With regard to the claim that Hessler was not competent to enter a plea of no contest, the court noted that both attorneys who had represented Hessler in the original conviction were experienced criminal defense attorneys and that both had determined there was nothing indicating that Hessler was not competent to stand trial or that a mental health defense would be successful. The court noted trial counsel had stated that Hessler "was able to provide counsel with background information" and that he "appeared reasonably intelligent and appeared to understand the evidence and strategy of the case."

         The court further noted that the psychologist who treated Hessler at the time of the conviction stated that although Hessler "suffered from a bi-polar mood disorder, depression, and paranoid delusional disorder, " Hessler still "understood the release he signed, understood the potential consequences of his charges, " "understood he was charged with sexual assault[, ] and knew he was going to plead and would go to the penitentiary." The court noted the psychologist also stated that at the time of the plea, Hessler "was well aware of who [trial counsel] was and understood [trial counsel's] role in the case." The court further noted that the psychiatric nurse who treated Hessler stated that the medications he was given to treat his bipolar depression would clear his thinking such that he would be '"more in reality'" and that Hessler "appeared to understand her questions and his responses were appropriate.''

         In connection with the issue pertaining to Hessler's competence to enter a plea, the court noted that Hessler presented the deposition of a psychiatrist who had been hired in connection with this postconviction action to review Hessler's records from the original conviction in 2003. Although the psychiatrist opined that in 2003, Hessler was "depressed" and had "paranoid thinking, " the court noted that the psychiatrist stated he did not have adequate information to form a definitive opinion on "what [e]ffect [such conditions] would have on Hessler's ability for rational choices about entering a plea of no contest."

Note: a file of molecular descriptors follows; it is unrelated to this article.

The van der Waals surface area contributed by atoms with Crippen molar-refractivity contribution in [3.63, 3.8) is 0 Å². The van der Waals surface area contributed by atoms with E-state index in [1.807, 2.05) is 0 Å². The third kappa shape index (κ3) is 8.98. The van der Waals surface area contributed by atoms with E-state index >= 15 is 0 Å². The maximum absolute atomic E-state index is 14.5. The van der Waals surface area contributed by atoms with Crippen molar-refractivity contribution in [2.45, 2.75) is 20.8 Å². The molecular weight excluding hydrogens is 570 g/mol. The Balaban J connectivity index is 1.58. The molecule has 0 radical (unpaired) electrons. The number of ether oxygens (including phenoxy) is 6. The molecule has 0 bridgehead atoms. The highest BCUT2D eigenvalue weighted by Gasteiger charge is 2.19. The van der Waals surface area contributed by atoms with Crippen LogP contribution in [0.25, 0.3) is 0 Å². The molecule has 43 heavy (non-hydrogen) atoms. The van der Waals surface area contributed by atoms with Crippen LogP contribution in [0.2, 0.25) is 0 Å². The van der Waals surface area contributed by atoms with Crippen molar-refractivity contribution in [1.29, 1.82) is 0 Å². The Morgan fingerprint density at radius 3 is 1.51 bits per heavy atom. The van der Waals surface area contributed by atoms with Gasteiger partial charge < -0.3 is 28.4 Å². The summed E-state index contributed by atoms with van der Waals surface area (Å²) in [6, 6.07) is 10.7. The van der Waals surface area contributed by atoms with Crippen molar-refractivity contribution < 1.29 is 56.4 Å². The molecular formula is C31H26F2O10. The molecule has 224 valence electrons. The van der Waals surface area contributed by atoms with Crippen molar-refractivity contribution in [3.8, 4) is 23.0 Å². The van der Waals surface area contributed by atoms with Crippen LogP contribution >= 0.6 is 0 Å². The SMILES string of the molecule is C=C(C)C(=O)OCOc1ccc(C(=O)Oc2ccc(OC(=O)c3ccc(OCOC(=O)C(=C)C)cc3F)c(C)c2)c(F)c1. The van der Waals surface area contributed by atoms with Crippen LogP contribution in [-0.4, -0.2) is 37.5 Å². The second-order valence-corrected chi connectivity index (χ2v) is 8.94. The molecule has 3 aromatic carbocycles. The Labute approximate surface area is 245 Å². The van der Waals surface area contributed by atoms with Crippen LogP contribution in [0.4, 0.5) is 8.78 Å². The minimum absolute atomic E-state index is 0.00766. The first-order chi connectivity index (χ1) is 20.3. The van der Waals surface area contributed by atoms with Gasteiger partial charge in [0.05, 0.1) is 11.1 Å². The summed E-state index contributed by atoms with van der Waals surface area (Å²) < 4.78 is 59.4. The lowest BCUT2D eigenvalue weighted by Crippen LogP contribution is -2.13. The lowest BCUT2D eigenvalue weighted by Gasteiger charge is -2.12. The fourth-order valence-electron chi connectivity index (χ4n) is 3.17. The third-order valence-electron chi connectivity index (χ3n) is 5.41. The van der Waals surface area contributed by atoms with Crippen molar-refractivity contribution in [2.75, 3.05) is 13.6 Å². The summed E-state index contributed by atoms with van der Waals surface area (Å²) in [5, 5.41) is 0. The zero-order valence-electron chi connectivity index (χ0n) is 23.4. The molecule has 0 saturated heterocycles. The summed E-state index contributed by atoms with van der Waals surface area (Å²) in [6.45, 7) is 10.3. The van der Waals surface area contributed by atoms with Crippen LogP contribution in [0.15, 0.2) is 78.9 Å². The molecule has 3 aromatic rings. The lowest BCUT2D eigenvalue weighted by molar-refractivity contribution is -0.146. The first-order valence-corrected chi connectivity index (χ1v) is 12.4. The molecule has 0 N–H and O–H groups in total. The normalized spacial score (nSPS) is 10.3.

Considering the evidence presented, the court concluded that "Hessler's evidence failed to demonstrate a reasonable probability that he was, in fact, incompetent to enter a plea of no-contest to sexually assaulting J.B., or that the trial court would have found him incompetent had a competency hearing been conducted." The court further determined that because the record showed Hessler to be competent, "his counsel could not have been ineffective in not raising an issue of competency."

         The court then considered Hessler's other claims directed at ineffective assistance of counsel. Regarding Hessler's claim that counsel was ineffective for advising him to plead no contest, the court noted that prior to trial in this case, counsel knew "(1) that Hessler had confessed to the sexual assault of J.B., (2) efforts to suppress Hessler's confession had not been successful, and (3) DNA testing had scientifically confirmed his confession." The court also noted that "Hessler had advised [counsel] early on that he did not want a trial in the J.B. sexual assault case." The court further noted that the same counsel who represented Hessler in this case represented him in connection with the charges related to the assault and killing of Guerrero. Counsel knew that Hessler would be at risk of a death sentence for the murder of Guerrero and that the State would attempt to use the sexual assault of J.B. to prove an aggravating circumstance in the murder trial. The postconviction court found that "counsel embarked on a global strategy encompassing both cases with the ultimate goal of saving [Hessler's] life." Because counsel had determined that there was "no viable defense to the J.B. sexual assault case, " counsel attempted to "preclude use of the sexual assault of J.B. as an aggravating circumstance in the [Guerrero] homicide case."

         Counsel's strategy was to have "a final conviction and sentence in the sexual assault case [involving J.B.] prior to trial in the homicide case [involving Guerrero]" and then "to later present a double jeopardy / plea in bar argument against its use as an aggravating circumstance in the homicide trial." The court noted that counsel had explained this strategy to Hessler and had advised him that the double jeopardy or plea in bar "theory was ...